Controversy first arose when the French-owned and Montgomery County, Maryland -based Keolis (already operating Virginia Railway Express trains) was the only bidder for the contract. The bidding process was suspended in the fall of 2010 due to lack of competition. Before bidding reopened in 2011, Maryland passed a law (at the request of Leo Bretholz and other Holocaust survivors) requiring Keolis's majority owner, SNCF (currently solely owned by the French government)  to fully disclose its role in transporting Jews to concentration camps during World War II (while SNCF was under control of the Nazi government), to the satisfaction of the Maryland state archivist, before Keolis would be allowed to place a bid for MARC service. Keolis faced similar issues while bidding for VRE operations in 2009, but in the end, they were allowed to run VRE.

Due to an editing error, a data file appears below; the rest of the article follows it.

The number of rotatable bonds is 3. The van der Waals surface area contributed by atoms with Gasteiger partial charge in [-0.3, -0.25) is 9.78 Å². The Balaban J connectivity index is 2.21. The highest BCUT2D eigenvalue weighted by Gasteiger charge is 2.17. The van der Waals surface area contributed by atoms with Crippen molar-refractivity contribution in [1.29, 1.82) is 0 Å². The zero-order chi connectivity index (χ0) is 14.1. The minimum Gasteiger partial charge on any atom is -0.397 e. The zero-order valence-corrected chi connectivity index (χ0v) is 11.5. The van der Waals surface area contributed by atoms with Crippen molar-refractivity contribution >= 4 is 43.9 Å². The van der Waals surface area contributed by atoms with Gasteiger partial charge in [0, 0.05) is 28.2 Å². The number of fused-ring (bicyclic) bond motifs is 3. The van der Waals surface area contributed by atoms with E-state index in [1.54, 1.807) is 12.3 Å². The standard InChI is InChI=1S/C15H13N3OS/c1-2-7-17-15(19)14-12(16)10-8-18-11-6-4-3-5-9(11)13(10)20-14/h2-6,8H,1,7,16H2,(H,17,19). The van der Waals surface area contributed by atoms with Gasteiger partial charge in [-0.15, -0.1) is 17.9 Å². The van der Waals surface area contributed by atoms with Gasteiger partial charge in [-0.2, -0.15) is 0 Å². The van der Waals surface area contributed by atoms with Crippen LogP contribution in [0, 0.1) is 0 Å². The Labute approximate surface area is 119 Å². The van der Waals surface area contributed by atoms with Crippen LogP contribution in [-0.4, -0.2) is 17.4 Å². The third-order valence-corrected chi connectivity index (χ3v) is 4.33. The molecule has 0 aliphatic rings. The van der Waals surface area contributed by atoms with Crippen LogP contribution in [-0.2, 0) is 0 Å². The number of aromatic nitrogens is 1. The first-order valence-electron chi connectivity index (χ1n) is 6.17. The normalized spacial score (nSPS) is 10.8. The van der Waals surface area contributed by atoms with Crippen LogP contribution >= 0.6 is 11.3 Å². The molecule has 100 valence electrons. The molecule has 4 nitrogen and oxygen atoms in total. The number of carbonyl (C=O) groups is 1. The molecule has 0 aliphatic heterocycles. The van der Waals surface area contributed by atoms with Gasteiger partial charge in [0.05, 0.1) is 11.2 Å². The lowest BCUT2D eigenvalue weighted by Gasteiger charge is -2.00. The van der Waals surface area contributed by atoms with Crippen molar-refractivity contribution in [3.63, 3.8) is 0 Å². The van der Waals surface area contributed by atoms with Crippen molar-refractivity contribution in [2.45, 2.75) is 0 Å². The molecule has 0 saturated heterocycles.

Runaway Train had its premiere in New York City on November 15, 1985, followed by its limited release in 965 theatres on December 6, 1985. It made $2,601,480 on that weekend. It was released nationwide on January 17, 1986 and was well received by critics, but failed to find an audience. It opened in 8th place its premiere weekend, and failed to make back its production cost. The film also had a premiere in Anaconda, Montana at the Washoe Theatre on March 20, 1986. Invitations for the premiere were sent to people from the department of Commerce, Rarus Railroad and Cannon Films personnel, as well as Jon Voight, Eric Roberts and Rebecca DeMornay. However, none of the actors could attend. The film made $7,936,012 worldwide.